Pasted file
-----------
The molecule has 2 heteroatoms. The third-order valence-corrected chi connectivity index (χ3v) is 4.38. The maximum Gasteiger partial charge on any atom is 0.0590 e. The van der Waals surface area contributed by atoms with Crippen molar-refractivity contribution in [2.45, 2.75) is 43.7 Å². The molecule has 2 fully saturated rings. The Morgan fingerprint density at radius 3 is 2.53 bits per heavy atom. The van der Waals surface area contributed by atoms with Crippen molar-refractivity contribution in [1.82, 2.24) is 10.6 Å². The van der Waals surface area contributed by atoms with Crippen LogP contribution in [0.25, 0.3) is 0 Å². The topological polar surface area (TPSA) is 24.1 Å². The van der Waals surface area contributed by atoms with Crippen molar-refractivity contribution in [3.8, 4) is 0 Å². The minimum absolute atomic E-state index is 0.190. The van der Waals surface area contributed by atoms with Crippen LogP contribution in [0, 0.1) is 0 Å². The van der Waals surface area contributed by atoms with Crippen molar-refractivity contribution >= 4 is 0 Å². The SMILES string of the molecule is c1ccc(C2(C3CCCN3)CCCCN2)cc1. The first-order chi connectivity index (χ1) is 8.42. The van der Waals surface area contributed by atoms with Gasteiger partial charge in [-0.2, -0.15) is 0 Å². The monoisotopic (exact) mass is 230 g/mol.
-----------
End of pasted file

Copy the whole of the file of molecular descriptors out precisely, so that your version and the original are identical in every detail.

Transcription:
The molecule has 2 heteroatoms. The third-order valence-corrected chi connectivity index (χ3v) is 4.38. The maximum Gasteiger partial charge on any atom is 0.0590 e. The van der Waals surface area contributed by atoms with Crippen molar-refractivity contribution in [2.45, 2.75) is 43.7 Å². The molecule has 2 fully saturated rings. The Morgan fingerprint density at radius 3 is 2.53 bits per heavy atom. The van der Waals surface area contributed by atoms with Crippen molar-refractivity contribution in [1.82, 2.24) is 10.6 Å². The van der Waals surface area contributed by atoms with Crippen LogP contribution in [0.25, 0.3) is 0 Å². The topological polar surface area (TPSA) is 24.1 Å². The van der Waals surface area contributed by atoms with Crippen molar-refractivity contribution in [3.8, 4) is 0 Å². The minimum absolute atomic E-state index is 0.190. The van der Waals surface area contributed by atoms with Crippen LogP contribution in [0, 0.1) is 0 Å². The van der Waals surface area contributed by atoms with Crippen molar-refractivity contribution >= 4 is 0 Å². The SMILES string of the molecule is c1ccc(C2(C3CCCN3)CCCCN2)cc1. The first-order chi connectivity index (χ1) is 8.42. The van der Waals surface area contributed by atoms with Gasteiger partial charge in [-0.2, -0.15) is 0 Å². The monoisotopic (exact) mass is 230 g/mol.